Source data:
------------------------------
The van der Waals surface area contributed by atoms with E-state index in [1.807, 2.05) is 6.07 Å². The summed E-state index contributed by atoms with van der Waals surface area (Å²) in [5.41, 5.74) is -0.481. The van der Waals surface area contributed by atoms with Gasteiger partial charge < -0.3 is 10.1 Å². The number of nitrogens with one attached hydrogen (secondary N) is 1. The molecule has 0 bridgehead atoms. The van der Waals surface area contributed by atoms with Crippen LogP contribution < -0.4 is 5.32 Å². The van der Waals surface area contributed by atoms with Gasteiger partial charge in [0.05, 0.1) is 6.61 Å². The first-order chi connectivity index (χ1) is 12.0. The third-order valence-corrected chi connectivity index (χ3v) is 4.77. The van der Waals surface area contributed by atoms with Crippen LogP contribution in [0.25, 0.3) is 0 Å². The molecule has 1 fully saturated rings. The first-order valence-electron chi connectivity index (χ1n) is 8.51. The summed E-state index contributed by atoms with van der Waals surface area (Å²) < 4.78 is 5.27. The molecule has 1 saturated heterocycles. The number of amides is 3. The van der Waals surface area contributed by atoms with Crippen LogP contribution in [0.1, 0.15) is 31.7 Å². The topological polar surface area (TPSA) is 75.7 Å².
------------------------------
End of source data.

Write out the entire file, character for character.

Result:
The van der Waals surface area contributed by atoms with E-state index in [1.807, 2.05) is 6.07 Å². The summed E-state index contributed by atoms with van der Waals surface area (Å²) in [5.41, 5.74) is -0.481. The van der Waals surface area contributed by atoms with Gasteiger partial charge < -0.3 is 10.1 Å². The number of nitrogens with one attached hydrogen (secondary N) is 1. The molecule has 0 bridgehead atoms. The van der Waals surface area contributed by atoms with Crippen LogP contribution < -0.4 is 5.32 Å². The van der Waals surface area contributed by atoms with Gasteiger partial charge in [0.05, 0.1) is 6.61 Å². The first-order chi connectivity index (χ1) is 12.0. The third-order valence-corrected chi connectivity index (χ3v) is 4.77. The van der Waals surface area contributed by atoms with Crippen LogP contribution in [0.25, 0.3) is 0 Å². The molecule has 1 fully saturated rings. The first-order valence-electron chi connectivity index (χ1n) is 8.51. The summed E-state index contributed by atoms with van der Waals surface area (Å²) < 4.78 is 5.27. The molecule has 1 saturated heterocycles. The number of amides is 3. The van der Waals surface area contributed by atoms with Crippen LogP contribution in [0.1, 0.15) is 31.7 Å². The topological polar surface area (TPSA) is 75.7 Å².